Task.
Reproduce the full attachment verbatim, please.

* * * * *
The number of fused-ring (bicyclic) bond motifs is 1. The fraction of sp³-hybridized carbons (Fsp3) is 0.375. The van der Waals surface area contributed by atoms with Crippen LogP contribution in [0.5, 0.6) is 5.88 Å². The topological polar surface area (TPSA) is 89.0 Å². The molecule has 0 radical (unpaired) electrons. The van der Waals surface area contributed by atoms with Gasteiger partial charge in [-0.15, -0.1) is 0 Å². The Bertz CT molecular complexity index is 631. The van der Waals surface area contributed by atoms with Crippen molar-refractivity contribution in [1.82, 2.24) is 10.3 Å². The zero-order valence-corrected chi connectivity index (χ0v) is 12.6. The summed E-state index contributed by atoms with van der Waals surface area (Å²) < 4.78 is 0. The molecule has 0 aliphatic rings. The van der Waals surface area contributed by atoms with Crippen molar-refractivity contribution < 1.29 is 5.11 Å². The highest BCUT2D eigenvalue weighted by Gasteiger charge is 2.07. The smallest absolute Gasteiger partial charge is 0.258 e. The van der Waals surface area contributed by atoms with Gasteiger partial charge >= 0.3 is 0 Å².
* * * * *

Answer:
The number of fused-ring (bicyclic) bond motifs is 1. The fraction of sp³-hybridized carbons (Fsp3) is 0.375. The van der Waals surface area contributed by atoms with Crippen LogP contribution in [0.5, 0.6) is 5.88 Å². The topological polar surface area (TPSA) is 89.0 Å². The molecule has 0 radical (unpaired) electrons. The van der Waals surface area contributed by atoms with Gasteiger partial charge in [-0.15, -0.1) is 0 Å². The Bertz CT molecular complexity index is 631. The van der Waals surface area contributed by atoms with Crippen molar-refractivity contribution in [1.82, 2.24) is 10.3 Å². The zero-order valence-corrected chi connectivity index (χ0v) is 12.6. The summed E-state index contributed by atoms with van der Waals surface area (Å²) < 4.78 is 0. The molecule has 0 aliphatic rings. The van der Waals surface area contributed by atoms with Crippen molar-refractivity contribution < 1.29 is 5.11 Å². The highest BCUT2D eigenvalue weighted by Gasteiger charge is 2.07. The smallest absolute Gasteiger partial charge is 0.258 e. The van der Waals surface area contributed by atoms with Gasteiger partial charge >= 0.3 is 0 Å².